Sun, May 14, 2017 - Page 15 News List

Sick of losing talent war, Detroit tries Silicon Valley makeover

By Keith Naughton, David Welch And Jamie Butters  /  Bloomberg

The General Motors Co headquarters is pictured in Detroit, Michigan, on Sept. 16, 2015.

Photo: AFP

Detroit needs more people like Victoria Schein. Less than a year out of Smith College, the 23-year-old software engineer has filed for 14 patents and received nine as part of Ford Motor Co’s driverless-vehicle research team.

A self-described “California girl” with a thing for cars, Schein, a former Ford summer intern in the company’s Silicon Valley research center, passed up a couple of enviable local offers to move to Dearborn, Michigan, and work for the automaker full-time.

“It’s not that I don’t want to be in Palo Alto, I love California,” she says. “But when I came out here, it opened my eyes to different possibilities.”

Schein is the exception. As US automakers race companies such as Apple Inc, Uber Technologies Inc and Alphabet Inc’s Waymo to automate driving, most of the top talent continues to cluster out west, where there is better pay and weather, among other things.

Detroit’s Big Three and other car companies have about 5,000 US job openings in software and electronics product development, representing about a third of their unfilled positions, consultant AlixPartners LLP said.

“This is a massive challenge,” said Ben Dollar, a principal at Deloitte Consulting who counsels automakers on recruiting. “The scarcity of talent in this area is so acute, it’s become a CEO issue, not just an HR issue.”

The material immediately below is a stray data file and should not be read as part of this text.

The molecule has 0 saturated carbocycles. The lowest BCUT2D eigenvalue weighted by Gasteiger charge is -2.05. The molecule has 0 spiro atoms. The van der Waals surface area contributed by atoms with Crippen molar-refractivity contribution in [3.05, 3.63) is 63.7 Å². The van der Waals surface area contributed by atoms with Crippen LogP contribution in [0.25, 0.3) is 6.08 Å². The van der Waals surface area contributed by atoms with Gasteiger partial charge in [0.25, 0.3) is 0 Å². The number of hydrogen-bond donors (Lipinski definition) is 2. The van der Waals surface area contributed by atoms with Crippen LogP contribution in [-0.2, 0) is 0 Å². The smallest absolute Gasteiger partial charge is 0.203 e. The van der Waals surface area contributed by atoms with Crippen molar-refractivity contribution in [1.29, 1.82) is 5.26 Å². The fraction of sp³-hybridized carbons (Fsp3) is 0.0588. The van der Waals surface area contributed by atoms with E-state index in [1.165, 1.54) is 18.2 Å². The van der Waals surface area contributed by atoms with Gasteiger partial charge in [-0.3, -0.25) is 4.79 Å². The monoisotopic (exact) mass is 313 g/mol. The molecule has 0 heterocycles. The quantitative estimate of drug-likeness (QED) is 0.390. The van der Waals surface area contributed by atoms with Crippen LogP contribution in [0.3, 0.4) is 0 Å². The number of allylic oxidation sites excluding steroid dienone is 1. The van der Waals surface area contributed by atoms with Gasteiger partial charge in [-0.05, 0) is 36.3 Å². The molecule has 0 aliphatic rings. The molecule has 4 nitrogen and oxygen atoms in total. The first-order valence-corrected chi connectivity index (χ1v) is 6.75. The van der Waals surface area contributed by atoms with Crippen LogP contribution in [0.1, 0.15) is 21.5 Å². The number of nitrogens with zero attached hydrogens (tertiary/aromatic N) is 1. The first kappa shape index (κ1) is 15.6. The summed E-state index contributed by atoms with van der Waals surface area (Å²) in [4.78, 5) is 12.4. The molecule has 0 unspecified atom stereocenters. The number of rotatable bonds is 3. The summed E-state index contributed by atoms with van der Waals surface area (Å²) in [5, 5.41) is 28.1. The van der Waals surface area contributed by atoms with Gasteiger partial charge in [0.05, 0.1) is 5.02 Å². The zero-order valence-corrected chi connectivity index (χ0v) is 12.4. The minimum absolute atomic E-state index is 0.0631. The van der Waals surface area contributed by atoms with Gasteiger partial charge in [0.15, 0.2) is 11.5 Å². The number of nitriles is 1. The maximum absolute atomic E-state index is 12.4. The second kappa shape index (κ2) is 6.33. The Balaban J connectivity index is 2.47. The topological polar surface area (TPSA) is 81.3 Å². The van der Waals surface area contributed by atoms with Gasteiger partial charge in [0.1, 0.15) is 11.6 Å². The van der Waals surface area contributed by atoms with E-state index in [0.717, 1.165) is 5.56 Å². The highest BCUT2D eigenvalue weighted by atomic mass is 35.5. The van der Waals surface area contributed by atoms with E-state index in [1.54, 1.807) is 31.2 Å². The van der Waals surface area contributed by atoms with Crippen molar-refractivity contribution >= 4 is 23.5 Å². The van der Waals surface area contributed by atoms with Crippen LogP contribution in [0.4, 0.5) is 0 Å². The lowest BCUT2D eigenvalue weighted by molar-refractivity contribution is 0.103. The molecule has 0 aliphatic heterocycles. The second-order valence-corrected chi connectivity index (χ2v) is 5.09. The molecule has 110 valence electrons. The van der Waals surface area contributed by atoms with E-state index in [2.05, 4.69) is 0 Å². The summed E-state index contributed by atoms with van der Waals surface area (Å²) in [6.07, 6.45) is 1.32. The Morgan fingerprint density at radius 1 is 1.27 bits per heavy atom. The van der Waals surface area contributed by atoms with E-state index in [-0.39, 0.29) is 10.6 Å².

What Detroit has going for it is the ability to get innovative cars on the road relatively quickly. That can be appealing for young auto-techies bent on changing the world. Then there is the cost of living, dirt cheap in Detroit compared with the Valley, along with modern urban lofts sprouting among the gritty downtown streets.

Still, Detroit remains a tough sell, given the Valley’s US$1 million signing bonuses and fat equity stakes in promising start-ups.

The car companies’ answer tends to fall in the work-life balance category, with features that have become almost cliches such as treadmill desks and “hoteling” stations for staffers passing through.

“This workforce does not want to be confined to a cubical or to a desk or even to an office,” Ford’s director of recruiting Julie Lodge-Jarrett said of the millennials the company is seeking. “One of them said to me: ‘The 40-hour workweek is dead to us.’”

To lure more young talent straight out of school, Detroit is giving itself a full-on Silicon Valley makeover.

General Motors Co (GM) is spending US$1 billion renovating its 60-year-old Tech Center in a northern suburb. Ford is overhauling its 1950s-era Dearborn campus to add green space, walking trails and eco-friendly designs, such as a cylindrical glass tower dubbed the “Sustainability Showcase.”

The first phase of Ford’s facelift involved taking over an entire wing of an aging shopping mall in its hometown. Inside a former Lord & Taylor department store, digital engineers work in collaborative spaces. Amenities include rows of plug-in, stand-up hoteling stations. If all that is not good enough, there is the work-in-your pajamas option.

“If I had to work 10 hours a day or eight hours straight, I wouldn’t be able to efficiently get my work done,” said Schein, who feared burnout at the pace of a frenetic start-up.

That way of thinking, though, is still hard to grasp for many steeped in the old ways of Detroit, said Michael Held, director of the automotive practice at AlixPartners.

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